Pathergy

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Pathergy is a skin condition in which a minor trauma such as a bump or bruise leads to the development of skin lesions or ulcers that may be resistant to healing. Pathergy can also lead to ulcerations at the site of surgical incisions. Pathergy was seen with both Behçet's disease and pyoderma gangrenosum.[1] A highly similar phenomenon known as Koebner occurs in autoimmune diseases such as psoriasis and systemic lupus erythematosus, among others.

Doctors looking toward a diagnosis of Behçet's disease may attempt to induce a pathergy reaction with a test known as a "Skin Prick Test".[2] The inflammation and ulceration that occurs as a result of pathergy in pyoderma gangrenosum often responds to systemic steroid therapy.

The pathergy reaction is a unique feature of Behçet's disease and, according to the International Study Group for Behcet's Disease, is among the major criteria required for the diagnosis. Different positive pathergy reaction rates in BD have been reported worldwide. When BD-positive groups are studied for pathergy reaction, the pathergy-positive and pathergy-negative BD groups showed a similar male: female ratio, age at disease onset, and mean disease duration. They also exhibited similar HLA-B51 levels and a similar frequency of oral ulcerations in close family members. The mucocutaneous manifestations, systemic disease expression, and severity score were similar in patients with and without the pathergy reaction. The presence of a positive pathergy reaction is not associated with an increased risk for specific mucocutaneous or systemic manifestations of the disease, and probably does not predict a more severe disease course.[3]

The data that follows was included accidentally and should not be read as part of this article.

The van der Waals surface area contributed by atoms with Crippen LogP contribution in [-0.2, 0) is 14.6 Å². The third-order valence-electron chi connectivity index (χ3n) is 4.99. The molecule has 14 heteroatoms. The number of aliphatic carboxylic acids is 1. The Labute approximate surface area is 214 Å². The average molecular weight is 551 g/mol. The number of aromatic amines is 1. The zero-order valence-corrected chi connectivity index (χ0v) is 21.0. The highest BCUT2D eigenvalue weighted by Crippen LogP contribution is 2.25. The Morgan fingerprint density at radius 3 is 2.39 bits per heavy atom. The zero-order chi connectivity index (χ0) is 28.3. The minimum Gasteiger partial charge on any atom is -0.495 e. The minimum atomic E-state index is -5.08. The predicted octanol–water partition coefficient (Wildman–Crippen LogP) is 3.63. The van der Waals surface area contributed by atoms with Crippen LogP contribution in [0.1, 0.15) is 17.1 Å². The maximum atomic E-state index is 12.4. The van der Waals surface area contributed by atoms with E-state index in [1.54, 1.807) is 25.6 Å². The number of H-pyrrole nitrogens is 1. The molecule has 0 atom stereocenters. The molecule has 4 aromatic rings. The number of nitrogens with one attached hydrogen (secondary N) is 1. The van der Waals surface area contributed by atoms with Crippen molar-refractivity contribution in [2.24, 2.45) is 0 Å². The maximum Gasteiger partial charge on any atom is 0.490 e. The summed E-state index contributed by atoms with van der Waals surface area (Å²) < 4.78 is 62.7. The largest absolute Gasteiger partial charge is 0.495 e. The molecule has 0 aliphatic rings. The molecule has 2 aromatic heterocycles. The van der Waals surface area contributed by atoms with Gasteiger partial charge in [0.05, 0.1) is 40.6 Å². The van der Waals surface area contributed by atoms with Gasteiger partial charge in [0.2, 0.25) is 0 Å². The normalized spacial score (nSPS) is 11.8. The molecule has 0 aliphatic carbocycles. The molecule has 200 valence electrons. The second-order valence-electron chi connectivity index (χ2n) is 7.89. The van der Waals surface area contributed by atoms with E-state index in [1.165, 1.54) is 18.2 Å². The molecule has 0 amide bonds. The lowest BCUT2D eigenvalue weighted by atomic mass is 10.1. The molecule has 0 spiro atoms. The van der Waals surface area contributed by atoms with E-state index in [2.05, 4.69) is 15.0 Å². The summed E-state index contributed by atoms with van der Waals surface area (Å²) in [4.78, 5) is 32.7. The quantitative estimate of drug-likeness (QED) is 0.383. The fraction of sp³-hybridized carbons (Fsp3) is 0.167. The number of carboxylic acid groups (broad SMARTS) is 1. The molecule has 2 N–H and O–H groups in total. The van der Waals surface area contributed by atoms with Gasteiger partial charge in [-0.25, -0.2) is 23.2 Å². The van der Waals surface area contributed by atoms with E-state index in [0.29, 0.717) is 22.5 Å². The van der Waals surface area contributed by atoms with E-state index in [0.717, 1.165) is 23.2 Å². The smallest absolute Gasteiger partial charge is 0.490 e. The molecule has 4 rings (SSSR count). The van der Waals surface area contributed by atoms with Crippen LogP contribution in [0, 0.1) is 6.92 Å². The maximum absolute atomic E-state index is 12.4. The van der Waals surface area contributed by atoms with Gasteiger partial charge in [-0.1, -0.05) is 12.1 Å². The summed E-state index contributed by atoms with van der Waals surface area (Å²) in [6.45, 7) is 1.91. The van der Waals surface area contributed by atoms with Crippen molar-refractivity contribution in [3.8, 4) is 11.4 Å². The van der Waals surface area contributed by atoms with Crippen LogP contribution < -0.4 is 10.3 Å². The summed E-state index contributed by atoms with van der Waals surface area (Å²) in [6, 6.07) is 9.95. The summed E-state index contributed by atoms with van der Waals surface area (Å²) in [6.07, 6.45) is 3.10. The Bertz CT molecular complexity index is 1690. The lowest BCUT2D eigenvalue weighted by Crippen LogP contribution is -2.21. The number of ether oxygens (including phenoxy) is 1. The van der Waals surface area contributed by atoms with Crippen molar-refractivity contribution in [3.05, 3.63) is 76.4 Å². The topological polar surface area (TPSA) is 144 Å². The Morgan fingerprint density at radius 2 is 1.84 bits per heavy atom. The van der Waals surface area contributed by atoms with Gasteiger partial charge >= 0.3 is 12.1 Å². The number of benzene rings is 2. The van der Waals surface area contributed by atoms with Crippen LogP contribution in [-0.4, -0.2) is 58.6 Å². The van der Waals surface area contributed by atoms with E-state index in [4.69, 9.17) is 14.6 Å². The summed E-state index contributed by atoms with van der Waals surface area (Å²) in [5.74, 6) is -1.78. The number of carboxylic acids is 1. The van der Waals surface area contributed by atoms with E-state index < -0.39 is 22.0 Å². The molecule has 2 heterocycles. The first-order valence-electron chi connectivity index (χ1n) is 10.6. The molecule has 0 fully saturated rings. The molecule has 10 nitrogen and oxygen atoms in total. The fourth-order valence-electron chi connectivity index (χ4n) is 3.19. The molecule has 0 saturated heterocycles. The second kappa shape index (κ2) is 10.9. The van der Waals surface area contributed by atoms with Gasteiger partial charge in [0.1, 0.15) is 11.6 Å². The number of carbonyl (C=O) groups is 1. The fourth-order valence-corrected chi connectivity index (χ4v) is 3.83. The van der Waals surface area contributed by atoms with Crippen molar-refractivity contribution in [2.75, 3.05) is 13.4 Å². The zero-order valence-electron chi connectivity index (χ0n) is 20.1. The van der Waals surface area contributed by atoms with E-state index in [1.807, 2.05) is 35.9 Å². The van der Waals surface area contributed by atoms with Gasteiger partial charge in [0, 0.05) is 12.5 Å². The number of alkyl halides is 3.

It is also important to note that, while a positive pathergy reaction helps to confirm a specific Behçet's disease diagnosis, a negative reaction does not invalidate a BD diagnosis, because the disease process has to be active at the time of the skin prick test to produce a pathergy reaction. Differences in positive/negative pathergy and severity of the reaction depend on disease activity, ethnicity, type of needle used for the prick test, among other factors.[2]

See also[edit]

References[edit]

  1. ^ Rapini, Ronald P.; Bolognia, Jean L.; Jorizzo, Joseph L. (2007). Dermatology: 2-Volume Set. St. Louis: Mosby. ISBN 1-4160-2999-0. 
  2. ^ a b http://www.jimmunol.org/content/177/9/6415.full.pdf
  3. ^ Krause I, Molad Y, Mitrani M, Weinberger A (2000). "Pathergy reaction in Behçet's disease: lack of correlation with mucocutaneous manifestations and systemic disease expression". Clin. Exp. Rheumatol. 18 (1): 71–4. PMID 10728447.